France was certainly the first by a very long way, but it does depend somewhat on where you draw the line. The first "French" kingdom didn't appear till 1190, well into the latter half of the medieval period. Culturally it was still a really mixed bag. Maybe it still is.France was there.
PepinFrance was certainly the first by a very long way, but it does depend somewhat on where you draw the line. The first "French" kingdom didn't appear till 1190, well into the latter half of the medieval period. Culturally it was still a really mixed bag. Maybe it still is.
In English, please.
For heaven's sake, the Normans owed fealty to a thing called the king of France before they invaded England in 1066.
Amazing, a ventriloquist duck!Anyway back on topic. Had some crazy Germans as neighbours in Mallorca. They had their chav songs on repeat, including this recent gem. I'm 100% certain it'll feature heavily in Austria next apre-ski season.
Saufen! (Drinking) -
(or if you want lyrics on screen in Deutsch - )
is this why the nth & sth of france are so different and even why brittany exists.Are you talking about William, a descendant of the Vikings who invaded northern France and conquered the territory of Normandy (hence the Viking name)? The same Vikings who then offered fealty to the germanic Franks who were clinging tediously to power in what remained of the West Frankia kingdom?
must be the gauls (asterisk and obelix) before the french. they ran out of magic potion.
But frankfurt definitely confuses me
... and German grammar makes my head really hurt.
(BTW, my previous post was a shortened and simplified version of what I actually wanted to write. )
Quite. France existed.Something of a clue stick isn't it!
You know very well it was no coincidence, but you are displaying quite astounding ignorance as to why. The kingdoms of the Germanic Franks were the forerunners to the modern states of both Germany and France. When the Germanic Frankish king Charlemagne's kingdom was divided between his grandsons, the Kingdom of West Frankia (still very much a part of the Carolingian dynasty) ruled much what we now call France (and some that isn't). They lent their name to their territories, in a not entirely dissimilar way to how an earlier Frank king gave his tribal name to his home city which we now call Frankfurt; for a time the capital of the Eastern Frank Kingdom. The origin of the name France is very much Germanic.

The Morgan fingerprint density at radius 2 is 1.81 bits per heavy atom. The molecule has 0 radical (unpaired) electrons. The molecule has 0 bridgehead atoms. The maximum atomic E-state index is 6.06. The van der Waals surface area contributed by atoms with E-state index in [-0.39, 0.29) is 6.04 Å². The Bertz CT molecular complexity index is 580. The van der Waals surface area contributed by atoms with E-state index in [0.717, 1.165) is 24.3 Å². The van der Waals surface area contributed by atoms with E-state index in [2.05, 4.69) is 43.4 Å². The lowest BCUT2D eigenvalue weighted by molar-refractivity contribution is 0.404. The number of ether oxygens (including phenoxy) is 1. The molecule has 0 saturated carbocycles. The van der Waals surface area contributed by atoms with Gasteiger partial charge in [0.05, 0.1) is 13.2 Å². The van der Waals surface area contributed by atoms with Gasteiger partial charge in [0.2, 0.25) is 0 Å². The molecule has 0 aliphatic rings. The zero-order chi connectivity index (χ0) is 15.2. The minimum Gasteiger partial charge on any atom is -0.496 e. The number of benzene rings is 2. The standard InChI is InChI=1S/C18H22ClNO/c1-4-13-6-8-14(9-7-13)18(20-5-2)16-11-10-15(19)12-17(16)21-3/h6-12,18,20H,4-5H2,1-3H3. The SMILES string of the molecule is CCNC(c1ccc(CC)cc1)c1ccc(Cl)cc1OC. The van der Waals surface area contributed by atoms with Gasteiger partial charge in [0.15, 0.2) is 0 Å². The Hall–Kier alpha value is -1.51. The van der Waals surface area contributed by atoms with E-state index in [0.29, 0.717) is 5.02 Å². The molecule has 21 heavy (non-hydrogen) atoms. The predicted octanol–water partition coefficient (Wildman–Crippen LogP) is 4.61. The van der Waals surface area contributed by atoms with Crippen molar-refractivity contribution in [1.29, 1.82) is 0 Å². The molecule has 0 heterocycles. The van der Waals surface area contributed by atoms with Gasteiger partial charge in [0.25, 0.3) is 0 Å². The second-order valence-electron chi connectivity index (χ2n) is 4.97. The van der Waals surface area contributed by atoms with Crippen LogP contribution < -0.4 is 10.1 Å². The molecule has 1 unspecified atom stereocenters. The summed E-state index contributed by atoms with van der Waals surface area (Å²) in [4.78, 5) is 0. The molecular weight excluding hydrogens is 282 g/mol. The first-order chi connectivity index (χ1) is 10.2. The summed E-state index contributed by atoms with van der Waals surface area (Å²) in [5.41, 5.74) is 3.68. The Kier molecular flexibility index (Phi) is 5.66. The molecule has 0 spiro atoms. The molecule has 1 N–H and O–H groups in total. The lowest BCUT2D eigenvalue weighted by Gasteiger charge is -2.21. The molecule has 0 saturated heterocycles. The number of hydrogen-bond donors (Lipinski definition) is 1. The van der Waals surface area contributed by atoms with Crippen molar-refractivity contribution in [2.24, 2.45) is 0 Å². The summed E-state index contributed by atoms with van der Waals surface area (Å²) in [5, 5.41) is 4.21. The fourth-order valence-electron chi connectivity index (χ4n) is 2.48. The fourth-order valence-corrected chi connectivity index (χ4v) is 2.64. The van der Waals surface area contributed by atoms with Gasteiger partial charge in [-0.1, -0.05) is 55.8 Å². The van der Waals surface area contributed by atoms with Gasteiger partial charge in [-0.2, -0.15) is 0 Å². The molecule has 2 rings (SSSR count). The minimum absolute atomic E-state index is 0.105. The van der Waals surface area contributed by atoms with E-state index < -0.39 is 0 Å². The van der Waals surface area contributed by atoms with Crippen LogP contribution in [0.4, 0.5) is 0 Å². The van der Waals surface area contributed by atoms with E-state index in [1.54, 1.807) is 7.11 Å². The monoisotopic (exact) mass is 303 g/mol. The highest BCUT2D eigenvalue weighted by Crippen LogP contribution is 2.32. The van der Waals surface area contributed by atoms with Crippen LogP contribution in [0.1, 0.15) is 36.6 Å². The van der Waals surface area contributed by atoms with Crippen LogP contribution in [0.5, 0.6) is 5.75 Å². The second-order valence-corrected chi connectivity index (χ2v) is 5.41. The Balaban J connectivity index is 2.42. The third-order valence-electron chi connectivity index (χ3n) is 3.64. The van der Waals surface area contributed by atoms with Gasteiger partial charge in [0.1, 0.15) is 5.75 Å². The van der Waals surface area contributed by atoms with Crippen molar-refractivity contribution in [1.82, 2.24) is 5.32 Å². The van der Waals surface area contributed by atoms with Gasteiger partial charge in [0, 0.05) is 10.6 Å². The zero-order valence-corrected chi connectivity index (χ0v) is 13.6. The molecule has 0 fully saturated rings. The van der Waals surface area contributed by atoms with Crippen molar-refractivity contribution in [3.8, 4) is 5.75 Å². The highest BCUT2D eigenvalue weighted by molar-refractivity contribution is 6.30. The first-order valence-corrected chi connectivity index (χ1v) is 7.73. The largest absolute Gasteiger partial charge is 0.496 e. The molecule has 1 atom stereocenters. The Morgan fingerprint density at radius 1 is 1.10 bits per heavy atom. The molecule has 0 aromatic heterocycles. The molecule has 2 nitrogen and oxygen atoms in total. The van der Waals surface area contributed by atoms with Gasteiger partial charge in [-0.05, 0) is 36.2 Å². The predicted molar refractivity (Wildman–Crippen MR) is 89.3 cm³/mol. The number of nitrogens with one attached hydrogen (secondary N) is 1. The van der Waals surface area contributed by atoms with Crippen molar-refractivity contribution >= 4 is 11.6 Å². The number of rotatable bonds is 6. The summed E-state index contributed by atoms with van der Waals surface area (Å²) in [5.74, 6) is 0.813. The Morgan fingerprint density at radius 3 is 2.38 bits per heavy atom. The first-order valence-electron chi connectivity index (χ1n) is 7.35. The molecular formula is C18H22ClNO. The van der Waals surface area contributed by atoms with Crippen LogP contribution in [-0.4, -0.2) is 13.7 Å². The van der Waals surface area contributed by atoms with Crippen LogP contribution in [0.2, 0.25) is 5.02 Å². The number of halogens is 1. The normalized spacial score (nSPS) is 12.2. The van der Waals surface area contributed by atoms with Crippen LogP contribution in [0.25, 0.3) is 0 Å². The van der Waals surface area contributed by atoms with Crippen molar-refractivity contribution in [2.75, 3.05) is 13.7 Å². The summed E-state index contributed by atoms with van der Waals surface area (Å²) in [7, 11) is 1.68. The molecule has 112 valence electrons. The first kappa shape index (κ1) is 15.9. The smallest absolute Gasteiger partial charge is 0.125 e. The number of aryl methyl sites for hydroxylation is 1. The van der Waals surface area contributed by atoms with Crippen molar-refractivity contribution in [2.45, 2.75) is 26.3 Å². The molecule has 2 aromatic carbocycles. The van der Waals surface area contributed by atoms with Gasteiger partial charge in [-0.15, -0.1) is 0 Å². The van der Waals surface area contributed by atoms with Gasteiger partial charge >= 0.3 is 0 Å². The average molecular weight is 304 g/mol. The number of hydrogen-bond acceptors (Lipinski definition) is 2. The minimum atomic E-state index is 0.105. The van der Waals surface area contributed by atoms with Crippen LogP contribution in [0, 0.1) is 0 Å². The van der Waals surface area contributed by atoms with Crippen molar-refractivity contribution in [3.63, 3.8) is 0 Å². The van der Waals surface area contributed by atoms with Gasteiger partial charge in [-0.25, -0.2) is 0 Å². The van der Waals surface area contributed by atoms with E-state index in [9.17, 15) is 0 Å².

I suggest you either stop playing the idiot or complete your TAFE course in medieval European history, though I expect you'll do neither...
Quite. France existed.
But you just established that France existed. I was agreeing with you.The ability of lawyers to ignore inconvenient facts and boldly assert whatever facts they would prefer is incredible. Perhaps of is part of the reason lawyers are frequently held in low esteem.
Some can get away with it because they blind their audience with charisma and charm, but alas Legs, you don't exhibit these characteristics. You will have to back your assertions with facts & reasoning instead.
But you just established that France existed. I was agreeing with you.
It's no wonder I get confused. The Womble is determined to pick a fight. I wish he would try it with someone who cares.
There certainly was a political entity. There were people called the King of the Franks or the King of France who ruled territory in the same vicinity as modern France. Here's a listYou are being a deliberately obtuse idiot. The country of France did not exist during the early part of the medieval period for the same sort of reasons the countries of Germany or Italy didn't exist. Just because there was territory and cultural groups bearing the name doesn't mean there is a country to match.
I know a few Aussies who live in Europe and have no intention of coming back to Australia, Australia is becoming boring with too many rules!
Lucky Australia has the Chinese tourist market now, because around 50% of the Europeans Ive met who have travelled to Australia didnt really enjoy it!